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APS graduation rates continue to slide

a01_jd_16apr_grad1_Photo FilteredFewer Albuquerque high school students are earning diplomas in four years, according to new data released Friday by the New Mexico Public Education Department.

Districtwide, 61.7 percent of the class of 2015 earned their caps and gowns, compared with 62.7 percent in 2014 and 68.7 percent in 2013. The figures include APS-authorized charter schools.

APS’ 2015 numbers remain lower than the statewide graduation rate of 68.6 percent, and far lower than nearby Rio Rancho, where more than 82 percent graduated.

APS spokesman Rigo Chavez said administrators did not have any comment because they received the data Friday and were still reviewing it.

Five of APS’ 13 high schools did see improvements: Albuquerque, Cibola, Manzano, Rio Grande and Sandia all ticked up slightly.

Graduation rates for APS high schoolsLa Cueva High School had the best graduation rate at 81.4 percent, though that is down from 2014, when it was 84.2 percent. The lowest rates in the district were at Highland High School, 49.2 percent, and Del Norte High School, 52.4 percent.

The APS statistics highlight a perennial concern: the large gap in achievement based on race and socioeconomic status.

Just over half of English language learners graduated last year, 53 percent, and economically disadvantaged students fared just slightly better at 54.8 percent.

The picture is even worse for Native American students in Albuquerque. Only 45.5 percent completed high school in 2015, compared with 51.3 percent of African Americans, 60 percent of Hispanics, 68.6 percent of Caucasians and 74.5 percent of Asians.

Across New Mexico, Native American students got diplomas at a higher rate: 62.9 percent in 2015, up from 61.7 percent the previous year.

Overall, the state’s graduation rate dropped about 1 percent, from 69.3 percent for 2014 to 68.6 percent for 2015.

a00_jd_16apr_District Grad Rates_NEWBut there were a few bright spots.

Fifty-three percent of the state’s 89 school districts’ graduation rates rose compared to the previous year. Bernalillo, Bloomfield, Clovis and Española saw their rates increase by 5 percent or more, while Belen jumped 25 percent compared to last year – from 57.5 percent to 72 percent.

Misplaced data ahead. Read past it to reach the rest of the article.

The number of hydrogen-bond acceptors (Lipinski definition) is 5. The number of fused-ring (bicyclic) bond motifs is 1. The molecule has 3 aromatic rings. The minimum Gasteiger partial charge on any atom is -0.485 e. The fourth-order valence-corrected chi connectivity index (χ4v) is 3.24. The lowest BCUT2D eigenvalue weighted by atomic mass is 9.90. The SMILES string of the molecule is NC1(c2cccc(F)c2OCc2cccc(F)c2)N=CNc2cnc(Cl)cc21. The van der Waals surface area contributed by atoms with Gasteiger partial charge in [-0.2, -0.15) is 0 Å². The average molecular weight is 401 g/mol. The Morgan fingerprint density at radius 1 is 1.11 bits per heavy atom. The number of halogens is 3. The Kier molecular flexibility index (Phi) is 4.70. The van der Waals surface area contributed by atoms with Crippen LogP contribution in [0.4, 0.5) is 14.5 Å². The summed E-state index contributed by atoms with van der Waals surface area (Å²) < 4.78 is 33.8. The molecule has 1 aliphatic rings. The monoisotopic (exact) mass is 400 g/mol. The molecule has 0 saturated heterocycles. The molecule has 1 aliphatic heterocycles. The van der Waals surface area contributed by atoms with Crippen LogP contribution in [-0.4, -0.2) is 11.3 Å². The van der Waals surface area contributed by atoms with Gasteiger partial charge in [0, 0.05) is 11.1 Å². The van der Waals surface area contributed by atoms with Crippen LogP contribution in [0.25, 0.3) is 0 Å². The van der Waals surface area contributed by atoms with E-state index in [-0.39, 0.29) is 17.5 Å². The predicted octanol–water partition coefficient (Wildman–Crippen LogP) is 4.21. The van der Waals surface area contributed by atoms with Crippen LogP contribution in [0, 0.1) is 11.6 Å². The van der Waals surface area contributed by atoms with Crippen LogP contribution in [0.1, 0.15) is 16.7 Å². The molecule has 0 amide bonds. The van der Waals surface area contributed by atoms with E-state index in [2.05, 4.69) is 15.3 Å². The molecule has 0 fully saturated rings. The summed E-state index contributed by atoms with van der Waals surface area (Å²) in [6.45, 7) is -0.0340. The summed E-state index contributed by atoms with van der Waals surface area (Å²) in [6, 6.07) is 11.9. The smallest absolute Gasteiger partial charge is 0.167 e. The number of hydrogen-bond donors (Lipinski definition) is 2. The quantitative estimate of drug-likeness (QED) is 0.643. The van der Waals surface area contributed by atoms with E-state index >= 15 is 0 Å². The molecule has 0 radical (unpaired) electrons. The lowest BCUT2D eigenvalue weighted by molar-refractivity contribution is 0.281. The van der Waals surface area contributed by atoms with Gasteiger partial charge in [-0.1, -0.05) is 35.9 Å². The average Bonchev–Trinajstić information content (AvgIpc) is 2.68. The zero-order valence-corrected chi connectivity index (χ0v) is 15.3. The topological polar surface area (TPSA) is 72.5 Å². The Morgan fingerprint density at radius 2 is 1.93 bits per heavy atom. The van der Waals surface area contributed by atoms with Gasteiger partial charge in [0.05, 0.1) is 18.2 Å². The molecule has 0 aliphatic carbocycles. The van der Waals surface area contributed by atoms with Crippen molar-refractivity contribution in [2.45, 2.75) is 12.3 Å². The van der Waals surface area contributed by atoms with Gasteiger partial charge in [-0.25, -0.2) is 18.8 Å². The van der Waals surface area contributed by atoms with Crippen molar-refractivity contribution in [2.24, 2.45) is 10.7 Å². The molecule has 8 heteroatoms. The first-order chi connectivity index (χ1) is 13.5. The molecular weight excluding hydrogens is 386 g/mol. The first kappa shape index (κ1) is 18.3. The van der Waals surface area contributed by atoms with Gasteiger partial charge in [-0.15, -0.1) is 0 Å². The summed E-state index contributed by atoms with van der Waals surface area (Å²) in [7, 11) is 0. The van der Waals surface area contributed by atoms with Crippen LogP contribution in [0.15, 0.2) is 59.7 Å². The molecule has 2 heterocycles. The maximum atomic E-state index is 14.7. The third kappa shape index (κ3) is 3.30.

Santa Fe also saw its rate increase, from 64.4 percent to 66.8 percent.

Rio Rancho Public Schools continued to dramatically outperform APS but dropped from 84.4 percent to 82.7 percent.

“We will look closely at where we need to improve but are still very proud of our students and staff,” Superintendent V. Sue Cleveland said in an emailed statement. “Graduation is a top priority for Rio Rancho Public Schools. Our administrators, teachers and staff members go above and beyond to ensure our students are graduating while still maintaining the rigor and high expectations we set for our students.”

Secretary of Education Hanna Skandera noted in a news release that, though the statewide figures have dipped, they are still five points higher than at the beginning of her administration six years ago.

In 2011, New Mexico’s graduation rate was 63 percent, and APS’ was 63.4 percent.

Several years earlier, from 2008 to 2009, APS saw a dramatic improvement, rising from 46.2 percent of students graduating to 65.1 percent.

Skandera said New Mexico is “investing more in education than ever before” but needs to work harder to help young children build a strong foundation.

“That’s why we have to stop recklessly passing our young children on to the next grade even when they cannot read,” she said, referencing an administration-supported effort to hold back low performers in third grade.

Skandera also pointed to a new early warning system that will monitor students’ academic, disciplinary and attendance history to raise red flags and help keep them on track to graduate.

PED has worked with 17 schools over the past two years to pilot the program and will roll it out to all districts later this year.

To Stephanie Ly, president of American Federation of Teachers New Mexico, Skandera’s message is all “spin.”

“Dangerous sound bite policies pursued by Secretary Skandera and Governor Martinez have simply created chaos in our schools and further distract from student learning,” she said in an emailed statement.